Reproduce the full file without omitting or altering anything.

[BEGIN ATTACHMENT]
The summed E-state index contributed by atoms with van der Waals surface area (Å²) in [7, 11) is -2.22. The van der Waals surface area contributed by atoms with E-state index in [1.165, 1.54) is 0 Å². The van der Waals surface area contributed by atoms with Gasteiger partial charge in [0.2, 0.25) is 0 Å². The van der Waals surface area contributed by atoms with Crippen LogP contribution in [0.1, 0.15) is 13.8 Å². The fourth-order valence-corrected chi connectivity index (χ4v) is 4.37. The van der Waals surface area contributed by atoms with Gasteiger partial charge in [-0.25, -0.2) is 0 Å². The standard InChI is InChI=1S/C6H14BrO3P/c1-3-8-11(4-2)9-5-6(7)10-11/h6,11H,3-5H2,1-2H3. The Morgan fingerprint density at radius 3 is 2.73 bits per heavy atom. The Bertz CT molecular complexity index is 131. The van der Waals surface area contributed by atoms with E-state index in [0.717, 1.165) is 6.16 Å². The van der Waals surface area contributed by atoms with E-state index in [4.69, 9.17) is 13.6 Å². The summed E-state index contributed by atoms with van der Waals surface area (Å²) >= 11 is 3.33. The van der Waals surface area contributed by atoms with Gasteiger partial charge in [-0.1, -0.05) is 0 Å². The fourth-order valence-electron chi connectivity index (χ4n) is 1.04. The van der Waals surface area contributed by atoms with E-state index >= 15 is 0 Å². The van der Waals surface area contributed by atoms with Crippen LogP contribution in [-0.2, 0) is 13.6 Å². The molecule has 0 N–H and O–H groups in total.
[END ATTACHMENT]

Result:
The summed E-state index contributed by atoms with van der Waals surface area (Å²) in [7, 11) is -2.22. The van der Waals surface area contributed by atoms with E-state index in [1.165, 1.54) is 0 Å². The van der Waals surface area contributed by atoms with Gasteiger partial charge in [0.2, 0.25) is 0 Å². The van der Waals surface area contributed by atoms with Crippen LogP contribution in [0.1, 0.15) is 13.8 Å². The fourth-order valence-corrected chi connectivity index (χ4v) is 4.37. The van der Waals surface area contributed by atoms with Gasteiger partial charge in [-0.25, -0.2) is 0 Å². The standard InChI is InChI=1S/C6H14BrO3P/c1-3-8-11(4-2)9-5-6(7)10-11/h6,11H,3-5H2,1-2H3. The Morgan fingerprint density at radius 3 is 2.73 bits per heavy atom. The Bertz CT molecular complexity index is 131. The van der Waals surface area contributed by atoms with E-state index in [0.717, 1.165) is 6.16 Å². The van der Waals surface area contributed by atoms with E-state index in [4.69, 9.17) is 13.6 Å². The summed E-state index contributed by atoms with van der Waals surface area (Å²) >= 11 is 3.33. The van der Waals surface area contributed by atoms with Gasteiger partial charge in [-0.1, -0.05) is 0 Å². The fourth-order valence-electron chi connectivity index (χ4n) is 1.04. The van der Waals surface area contributed by atoms with E-state index >= 15 is 0 Å². The van der Waals surface area contributed by atoms with Crippen LogP contribution in [-0.2, 0) is 13.6 Å². The molecule has 0 N–H and O–H groups in total.